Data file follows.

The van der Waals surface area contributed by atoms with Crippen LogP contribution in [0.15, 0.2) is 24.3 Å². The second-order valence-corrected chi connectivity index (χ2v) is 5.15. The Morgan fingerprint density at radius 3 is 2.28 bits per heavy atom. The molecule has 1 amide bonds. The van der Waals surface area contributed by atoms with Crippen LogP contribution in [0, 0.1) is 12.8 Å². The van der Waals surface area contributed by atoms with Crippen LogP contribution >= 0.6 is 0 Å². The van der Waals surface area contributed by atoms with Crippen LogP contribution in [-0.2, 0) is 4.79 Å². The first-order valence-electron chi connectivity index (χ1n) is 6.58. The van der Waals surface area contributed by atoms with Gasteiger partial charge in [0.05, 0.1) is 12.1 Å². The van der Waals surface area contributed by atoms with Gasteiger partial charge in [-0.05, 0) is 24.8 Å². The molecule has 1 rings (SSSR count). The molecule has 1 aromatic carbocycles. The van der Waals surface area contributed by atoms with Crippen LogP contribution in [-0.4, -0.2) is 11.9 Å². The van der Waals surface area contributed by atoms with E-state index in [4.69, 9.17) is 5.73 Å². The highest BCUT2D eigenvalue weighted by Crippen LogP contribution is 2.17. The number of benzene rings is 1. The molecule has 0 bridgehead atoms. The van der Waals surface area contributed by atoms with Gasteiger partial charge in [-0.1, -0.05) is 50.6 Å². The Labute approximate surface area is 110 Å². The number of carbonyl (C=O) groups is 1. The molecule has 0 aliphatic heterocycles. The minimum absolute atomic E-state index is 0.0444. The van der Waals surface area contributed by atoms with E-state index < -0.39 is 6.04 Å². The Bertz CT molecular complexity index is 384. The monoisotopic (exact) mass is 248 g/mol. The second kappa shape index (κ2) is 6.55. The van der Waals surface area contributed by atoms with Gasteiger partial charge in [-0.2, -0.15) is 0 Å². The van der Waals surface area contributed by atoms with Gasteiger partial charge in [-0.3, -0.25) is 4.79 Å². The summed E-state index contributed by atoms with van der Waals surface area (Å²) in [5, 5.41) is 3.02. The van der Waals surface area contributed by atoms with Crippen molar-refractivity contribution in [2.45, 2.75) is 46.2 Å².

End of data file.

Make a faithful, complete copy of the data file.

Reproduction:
The van der Waals surface area contributed by atoms with Crippen LogP contribution in [0.15, 0.2) is 24.3 Å². The second-order valence-corrected chi connectivity index (χ2v) is 5.15. The Morgan fingerprint density at radius 3 is 2.28 bits per heavy atom. The molecule has 1 amide bonds. The van der Waals surface area contributed by atoms with Crippen LogP contribution in [0, 0.1) is 12.8 Å². The van der Waals surface area contributed by atoms with Crippen LogP contribution >= 0.6 is 0 Å². The van der Waals surface area contributed by atoms with Crippen LogP contribution in [-0.2, 0) is 4.79 Å². The first-order valence-electron chi connectivity index (χ1n) is 6.58. The van der Waals surface area contributed by atoms with Gasteiger partial charge in [0.05, 0.1) is 12.1 Å². The van der Waals surface area contributed by atoms with Gasteiger partial charge in [-0.05, 0) is 24.8 Å². The molecule has 1 rings (SSSR count). The molecule has 1 aromatic carbocycles. The van der Waals surface area contributed by atoms with Crippen LogP contribution in [-0.4, -0.2) is 11.9 Å². The van der Waals surface area contributed by atoms with E-state index in [4.69, 9.17) is 5.73 Å². The highest BCUT2D eigenvalue weighted by Crippen LogP contribution is 2.17. The number of benzene rings is 1. The molecule has 0 bridgehead atoms. The van der Waals surface area contributed by atoms with Gasteiger partial charge in [-0.1, -0.05) is 50.6 Å². The Labute approximate surface area is 110 Å². The number of carbonyl (C=O) groups is 1. The molecule has 0 aliphatic heterocycles. The minimum absolute atomic E-state index is 0.0444. The van der Waals surface area contributed by atoms with E-state index < -0.39 is 6.04 Å². The Bertz CT molecular complexity index is 384. The monoisotopic (exact) mass is 248 g/mol. The second kappa shape index (κ2) is 6.55. The van der Waals surface area contributed by atoms with Gasteiger partial charge in [-0.2, -0.15) is 0 Å². The van der Waals surface area contributed by atoms with Gasteiger partial charge in [-0.3, -0.25) is 4.79 Å². The summed E-state index contributed by atoms with van der Waals surface area (Å²) in [5, 5.41) is 3.02. The van der Waals surface area contributed by atoms with Crippen molar-refractivity contribution in [2.45, 2.75) is 46.2 Å².